The Political Use of Racial Narratives: School Desegregation in Mobile, Alabama, 1954-97
University of Illinois Press, 2002 - 314 páginas
Arguing that politics is essentially a contest for meaning and telling a story is an elemental political act, Richard A. Pride lays bare the history of school desegregation in Mobile, Alabama, to demonstrate the power of narrative in cultural and political change.
The Political Use of Racial Narratives describes the public, personal, and meta-narratives of racial inequality that have competed for dominance in Mobile. Pride begins with a white liberal's quest to desegregate the city's public schools in 1955 and traces which narratives - those of biological inferiority, white oppression, the behavior and values of blacks, and others - came to influence public policy and opinion over four decades. Drawing on contemporaneous sources, he reconstructs the stories of demonstrations, civic forums, court cases, and school board meetings as citizens of Mobile would have experienced them. This process invites readers to trace the story of desegregation in Mobile through the voices of politicians, protestors, and journalists and to determine which narratives were indeed most powerful.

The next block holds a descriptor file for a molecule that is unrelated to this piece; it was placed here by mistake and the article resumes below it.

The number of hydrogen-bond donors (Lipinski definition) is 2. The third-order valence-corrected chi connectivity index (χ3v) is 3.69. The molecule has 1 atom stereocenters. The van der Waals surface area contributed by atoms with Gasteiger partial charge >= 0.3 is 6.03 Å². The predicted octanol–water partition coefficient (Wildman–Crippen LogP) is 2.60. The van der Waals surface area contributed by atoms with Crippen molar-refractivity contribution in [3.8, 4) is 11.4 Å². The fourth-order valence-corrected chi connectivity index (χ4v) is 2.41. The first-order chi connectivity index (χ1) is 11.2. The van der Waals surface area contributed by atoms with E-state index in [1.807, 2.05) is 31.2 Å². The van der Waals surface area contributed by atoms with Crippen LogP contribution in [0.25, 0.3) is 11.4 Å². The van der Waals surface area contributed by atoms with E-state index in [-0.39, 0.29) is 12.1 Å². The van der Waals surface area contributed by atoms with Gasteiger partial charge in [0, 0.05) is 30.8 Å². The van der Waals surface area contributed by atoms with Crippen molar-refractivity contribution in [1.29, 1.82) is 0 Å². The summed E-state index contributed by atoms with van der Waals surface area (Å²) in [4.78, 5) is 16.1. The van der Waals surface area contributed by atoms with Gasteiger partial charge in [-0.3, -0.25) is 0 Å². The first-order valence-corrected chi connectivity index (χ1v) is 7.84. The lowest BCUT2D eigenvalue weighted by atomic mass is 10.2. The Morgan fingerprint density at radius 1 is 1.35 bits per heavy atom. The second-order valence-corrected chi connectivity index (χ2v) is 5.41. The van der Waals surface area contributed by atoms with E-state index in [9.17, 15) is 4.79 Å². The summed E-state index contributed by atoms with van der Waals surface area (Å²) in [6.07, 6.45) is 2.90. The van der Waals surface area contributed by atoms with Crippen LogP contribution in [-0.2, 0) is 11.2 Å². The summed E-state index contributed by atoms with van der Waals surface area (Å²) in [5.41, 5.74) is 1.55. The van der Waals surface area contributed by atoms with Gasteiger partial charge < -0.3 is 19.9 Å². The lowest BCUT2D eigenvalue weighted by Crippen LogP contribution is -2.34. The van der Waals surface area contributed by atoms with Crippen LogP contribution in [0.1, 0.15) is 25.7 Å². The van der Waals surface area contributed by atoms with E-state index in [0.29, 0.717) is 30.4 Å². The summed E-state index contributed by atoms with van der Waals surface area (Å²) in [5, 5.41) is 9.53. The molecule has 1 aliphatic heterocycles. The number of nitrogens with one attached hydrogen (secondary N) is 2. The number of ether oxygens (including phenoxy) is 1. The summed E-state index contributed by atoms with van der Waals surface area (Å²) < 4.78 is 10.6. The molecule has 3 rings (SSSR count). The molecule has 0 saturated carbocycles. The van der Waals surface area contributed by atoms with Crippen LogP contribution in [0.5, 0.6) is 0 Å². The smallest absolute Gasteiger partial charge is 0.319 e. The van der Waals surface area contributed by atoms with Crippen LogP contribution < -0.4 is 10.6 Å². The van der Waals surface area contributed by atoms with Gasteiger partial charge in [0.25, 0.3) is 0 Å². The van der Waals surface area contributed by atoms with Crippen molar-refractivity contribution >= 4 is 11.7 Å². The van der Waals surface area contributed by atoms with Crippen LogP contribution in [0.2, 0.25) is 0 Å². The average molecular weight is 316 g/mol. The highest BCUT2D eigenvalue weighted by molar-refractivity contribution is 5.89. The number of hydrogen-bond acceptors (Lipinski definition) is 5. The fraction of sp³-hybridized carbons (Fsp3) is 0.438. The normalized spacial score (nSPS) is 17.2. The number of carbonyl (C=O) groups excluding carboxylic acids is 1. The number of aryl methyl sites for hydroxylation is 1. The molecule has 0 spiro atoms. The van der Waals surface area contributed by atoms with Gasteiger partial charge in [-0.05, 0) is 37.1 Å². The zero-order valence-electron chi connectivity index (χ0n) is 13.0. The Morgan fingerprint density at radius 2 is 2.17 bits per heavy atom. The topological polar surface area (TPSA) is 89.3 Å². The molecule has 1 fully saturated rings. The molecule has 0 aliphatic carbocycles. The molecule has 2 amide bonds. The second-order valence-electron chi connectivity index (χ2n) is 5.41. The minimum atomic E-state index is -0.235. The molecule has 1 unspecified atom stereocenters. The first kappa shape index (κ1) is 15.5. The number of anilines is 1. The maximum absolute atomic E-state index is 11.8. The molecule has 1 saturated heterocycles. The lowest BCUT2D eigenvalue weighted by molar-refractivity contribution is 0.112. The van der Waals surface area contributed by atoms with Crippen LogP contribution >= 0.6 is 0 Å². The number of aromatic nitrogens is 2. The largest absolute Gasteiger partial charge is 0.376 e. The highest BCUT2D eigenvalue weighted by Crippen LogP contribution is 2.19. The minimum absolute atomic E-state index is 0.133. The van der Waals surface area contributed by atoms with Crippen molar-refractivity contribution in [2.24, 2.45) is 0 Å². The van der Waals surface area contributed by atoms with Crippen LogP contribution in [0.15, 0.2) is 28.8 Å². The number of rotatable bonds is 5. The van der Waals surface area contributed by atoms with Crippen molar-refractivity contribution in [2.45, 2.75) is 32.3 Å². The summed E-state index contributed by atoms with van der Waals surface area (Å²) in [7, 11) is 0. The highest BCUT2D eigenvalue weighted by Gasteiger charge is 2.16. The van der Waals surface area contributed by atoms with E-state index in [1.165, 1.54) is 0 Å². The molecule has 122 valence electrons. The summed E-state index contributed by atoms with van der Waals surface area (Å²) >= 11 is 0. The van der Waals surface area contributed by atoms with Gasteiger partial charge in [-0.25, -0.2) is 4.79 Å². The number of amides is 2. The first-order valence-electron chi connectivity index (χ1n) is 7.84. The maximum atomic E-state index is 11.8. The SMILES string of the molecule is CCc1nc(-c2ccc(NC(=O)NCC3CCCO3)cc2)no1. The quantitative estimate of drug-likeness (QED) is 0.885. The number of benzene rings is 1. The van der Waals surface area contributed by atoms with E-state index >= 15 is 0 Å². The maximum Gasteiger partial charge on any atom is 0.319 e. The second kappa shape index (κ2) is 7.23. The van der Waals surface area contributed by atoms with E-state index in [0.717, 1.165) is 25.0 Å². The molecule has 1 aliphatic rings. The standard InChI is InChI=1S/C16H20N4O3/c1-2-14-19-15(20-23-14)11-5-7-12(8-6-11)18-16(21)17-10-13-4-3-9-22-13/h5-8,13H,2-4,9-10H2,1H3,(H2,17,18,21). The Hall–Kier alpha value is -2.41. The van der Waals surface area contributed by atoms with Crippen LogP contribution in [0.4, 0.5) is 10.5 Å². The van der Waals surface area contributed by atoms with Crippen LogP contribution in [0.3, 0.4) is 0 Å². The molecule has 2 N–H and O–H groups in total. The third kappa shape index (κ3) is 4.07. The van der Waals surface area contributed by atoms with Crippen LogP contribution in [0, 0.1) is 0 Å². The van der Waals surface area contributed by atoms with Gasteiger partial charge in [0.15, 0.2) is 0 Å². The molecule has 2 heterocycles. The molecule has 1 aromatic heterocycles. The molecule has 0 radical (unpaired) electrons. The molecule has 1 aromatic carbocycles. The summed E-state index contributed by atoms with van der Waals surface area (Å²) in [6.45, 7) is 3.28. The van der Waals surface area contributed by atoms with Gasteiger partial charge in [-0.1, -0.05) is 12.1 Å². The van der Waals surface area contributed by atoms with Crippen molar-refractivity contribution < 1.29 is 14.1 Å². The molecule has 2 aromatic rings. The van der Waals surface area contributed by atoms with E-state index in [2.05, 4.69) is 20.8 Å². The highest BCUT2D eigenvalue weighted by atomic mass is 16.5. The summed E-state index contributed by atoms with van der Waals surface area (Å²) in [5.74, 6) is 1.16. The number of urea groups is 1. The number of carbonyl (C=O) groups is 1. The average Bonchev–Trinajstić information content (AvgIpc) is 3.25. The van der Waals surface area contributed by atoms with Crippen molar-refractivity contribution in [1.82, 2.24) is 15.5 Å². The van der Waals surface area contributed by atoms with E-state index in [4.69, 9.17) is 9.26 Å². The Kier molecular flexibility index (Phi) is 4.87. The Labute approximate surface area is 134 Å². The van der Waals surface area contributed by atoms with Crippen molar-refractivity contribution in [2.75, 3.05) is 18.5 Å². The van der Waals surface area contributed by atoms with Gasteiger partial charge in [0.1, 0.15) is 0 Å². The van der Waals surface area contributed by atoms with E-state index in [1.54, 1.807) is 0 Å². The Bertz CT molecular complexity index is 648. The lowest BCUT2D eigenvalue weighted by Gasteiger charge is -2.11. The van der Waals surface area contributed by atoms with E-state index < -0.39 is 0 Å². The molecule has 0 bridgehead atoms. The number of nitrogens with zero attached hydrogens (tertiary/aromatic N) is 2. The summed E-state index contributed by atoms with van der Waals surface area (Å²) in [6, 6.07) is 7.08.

Exploring who benefits and who pays when different narratives are accepted as true, Pride offers a step-by-step account of how the culture of Mobile changed each time a new and more forceful narrative was used to justify racial inequality. More than a retelling of Mobile's story of desegregation, The Political Use of Racial Narratives promotes the value of rhetorical and narrative analysis in the social sciences and history.
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